There are more precise ways to do this. Anyone who works with wood will probably make a game board way nicer than mine, taking more care to measure and plan, and use the proper tools. I used what I had at the time (not what I would have preferred to use), and wasn’t sure how much effort I should put into the game because I wasn’t even sure if I’d be able to get anyone to play it with me! I would have preferred carving the bowls so they are actually bowl shaped as this makes it easier/more smooth to swipe the games pieces out. I figure if some cultures play this game by digging holes in the earth, then maybe rudimentary wooden version will do just fine.

I have also seen all of the holes, for bowls and Mancalas, drilled completely through a piece of wood. Then glue a thin piece of wood or masonite board to the bottom (this layer will give “bottoms” to your bowls and Mancala holes).

Some friends and I went on a nature hike along the Bow River in Alberta, and everyone collected a few stones to use as game pieces (48 in total, 4 per bowl). This was a nice way to involve other people in the process, and it also made them more interested to play the finished game.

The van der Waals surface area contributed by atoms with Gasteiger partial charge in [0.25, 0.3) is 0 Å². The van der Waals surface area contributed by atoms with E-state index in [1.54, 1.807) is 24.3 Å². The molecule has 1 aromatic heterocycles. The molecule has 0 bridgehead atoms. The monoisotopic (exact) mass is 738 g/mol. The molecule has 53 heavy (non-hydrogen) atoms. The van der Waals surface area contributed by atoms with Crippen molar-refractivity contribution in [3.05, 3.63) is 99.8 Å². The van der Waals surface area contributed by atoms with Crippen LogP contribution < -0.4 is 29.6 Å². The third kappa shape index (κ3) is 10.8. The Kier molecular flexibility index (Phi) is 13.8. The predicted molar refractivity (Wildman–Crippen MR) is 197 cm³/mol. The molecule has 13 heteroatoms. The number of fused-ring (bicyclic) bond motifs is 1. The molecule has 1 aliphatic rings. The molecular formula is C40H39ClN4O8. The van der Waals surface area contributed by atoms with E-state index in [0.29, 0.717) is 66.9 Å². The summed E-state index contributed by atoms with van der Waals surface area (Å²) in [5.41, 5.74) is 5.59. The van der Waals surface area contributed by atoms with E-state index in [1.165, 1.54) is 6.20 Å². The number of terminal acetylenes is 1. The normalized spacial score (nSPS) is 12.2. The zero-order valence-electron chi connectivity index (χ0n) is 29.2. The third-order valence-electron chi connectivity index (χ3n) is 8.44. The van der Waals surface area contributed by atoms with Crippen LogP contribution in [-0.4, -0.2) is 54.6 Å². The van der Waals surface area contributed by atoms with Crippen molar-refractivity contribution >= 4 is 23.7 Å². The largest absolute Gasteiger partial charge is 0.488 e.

This is a board game that really comes from the earth!

Mancala Game Play:

The rules vary from culture to culture. The rules I play by were told to me by a friend and so far they work well.

  1. Place equal amount of pieces in each bowl (Mancalas start empty). I use 4 stones per bowl.
  2. Sitting across from the other player (board between you), the 6 bowls closest to you belong to you, and the other 6 belong to your partner.
  3. Your Mancala is the collector on your right, same goes for your partner, his/hers will be the collector on his/her right hand side.
  4. Until the stones are dropped into the Mancalas, they belong to nobody.
  5. The game is played in a counterclockwise fashion.
  6. To begin, one person removes all of the stones from a bowl (leaving that bowl empty) and drops one stone per bowl, going around the board, until there are no stones left in your hand. Then the other player does the same thing. Take turns doing this until the game ends.
  7. If the LAST stone in your hand lands in your Mancala, you get to go again.
  8. If the LAST stone in your hand lands in an empty bowl, across from a full bowl, you get to take the stones from the full bowl and promptly add them to your Mancala. (When we play, a person’s turn ends if they get to steal a full bowl).
  9. The game ends when one side of the board is completely empty.
  10. Leftover stones are discarded.
  11. Count the stones in each Mancala, whoever has the most wins.

There might be a turn where you have so many stones in your hand that you place one in each bowl of your opponent and end up placing one in his/her Mancala before you’re finished dropping your stones. It is ok to drop a stone in your opponent’s Mancala, it simply means he/she gets to keep it.

After playing this game a couple of times you will begin to develop strategies: for lining yourself up to steal a full bowl, for making sure to have your last stone land in your Mancala many times in a row, and to set up your opponent for desired moves.